intro_acl_usage


	The Accelerator Command Language (ACL) is a simple scripting
	language for reading and setting ACNET devices.  It can also be
	used for simple general purpose programming.


	Using ACL from the command line:


	To use ACL from the command line, you simply type in "acl" and
	hit return.  You will then see a prompt of "ACL>".  At this
	prompt you can type in any valid ACL command or list of commands
	separated by semicolons.  You can execute an existing ACL script
	file by simply typing an "@" character followed by the name of
	the file and any arguments that the file might need separated
	by spaces.  If the script is contained in a text file and the
	extension of the file is ".acl", you do not have to explicitly
	enter it.  If you are executing an ACL script kept in the ACL
	script database, you should add a suffix of ".db".  Also, in
	this case, if the name of the script contains spaces, the entire
	name except the extension should be enclosed in quotes.

	Example of executing a script contained in a text file:

	ACL> @my_script argument_1 argument_2

	Example of executing a script contained in a text file
	with a different extension:

	ACL> @my_script.txt argument_1 argument_2

	Example of executing a script contained in a database file:

	ACL> @'my database script'.db argument_1 argument_2

	It is important to note that on the command line when you press
	return after entering a command, that is considered to be the
	execution of a script.  Any environment related commands such
	as "output", "data_source", or "data_event" will have no effect
	on subsequent commands that are entered.  An exception is the
	"keep_open" qualifier for the output command.  If that qualifier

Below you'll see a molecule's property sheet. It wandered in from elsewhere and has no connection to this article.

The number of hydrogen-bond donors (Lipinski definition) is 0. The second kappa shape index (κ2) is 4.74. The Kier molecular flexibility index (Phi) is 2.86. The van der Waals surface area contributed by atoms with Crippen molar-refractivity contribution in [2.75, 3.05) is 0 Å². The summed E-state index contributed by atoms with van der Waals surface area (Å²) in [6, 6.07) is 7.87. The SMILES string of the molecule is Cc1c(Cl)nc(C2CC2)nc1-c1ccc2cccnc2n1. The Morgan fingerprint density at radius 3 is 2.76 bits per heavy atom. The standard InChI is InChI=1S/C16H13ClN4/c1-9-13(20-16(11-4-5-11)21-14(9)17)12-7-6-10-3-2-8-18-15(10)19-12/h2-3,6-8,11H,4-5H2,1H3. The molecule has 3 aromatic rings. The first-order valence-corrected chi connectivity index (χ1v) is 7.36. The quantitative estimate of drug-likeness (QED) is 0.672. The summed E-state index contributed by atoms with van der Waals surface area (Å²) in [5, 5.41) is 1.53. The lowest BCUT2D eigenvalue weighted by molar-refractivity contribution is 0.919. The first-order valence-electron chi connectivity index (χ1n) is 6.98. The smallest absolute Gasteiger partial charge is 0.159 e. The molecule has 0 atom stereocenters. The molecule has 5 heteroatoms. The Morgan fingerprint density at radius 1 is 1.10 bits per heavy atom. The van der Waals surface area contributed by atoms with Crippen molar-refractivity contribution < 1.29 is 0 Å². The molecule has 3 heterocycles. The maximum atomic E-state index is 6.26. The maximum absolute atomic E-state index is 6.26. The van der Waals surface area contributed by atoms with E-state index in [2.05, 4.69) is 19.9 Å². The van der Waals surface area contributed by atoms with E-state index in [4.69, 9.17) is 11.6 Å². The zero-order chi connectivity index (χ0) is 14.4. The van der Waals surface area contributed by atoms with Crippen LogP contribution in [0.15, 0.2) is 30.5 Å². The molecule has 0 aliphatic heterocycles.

is specified, the corresponding output will be used for the
	remainder of that ACL session.

	The command line environment has some special commands that
	are unique to it.  Here is a brief listing of them.

	source [on|off] : turn source code display on or off
	verbose [on|off] : turn verbose output on or off
	suppress_settings [on|off] : turn setting suppression on or off
	show symbols : display all active symbol names
	show symbol {symbol name} : display the value of a symbol
	set symbol{/qualifier} {symbol} {value} : set the value of a symbol
	(Qualifiers for the set symbol command include:
	 error -> value will be interpreted as an ACNET error string
	 error_int -> value will be interpreted as an ACNET error code (integer)
	 device -> value will be interpreted an an ACNET device name
	 device_index -> value will be interpreted as an ACNET device index
	 string -> value will be interpreted as a string
	 logical -> value will be interpreted as a logical
	 integer -> value will be interpreted as an integer
	 float -> value will be interpreted as a floating point value)


	Using ACL from a parameter page or a parameter window:


	To use ACL in this environment, you must start the line with the
	string "ACL>".  There are two optional special characters that can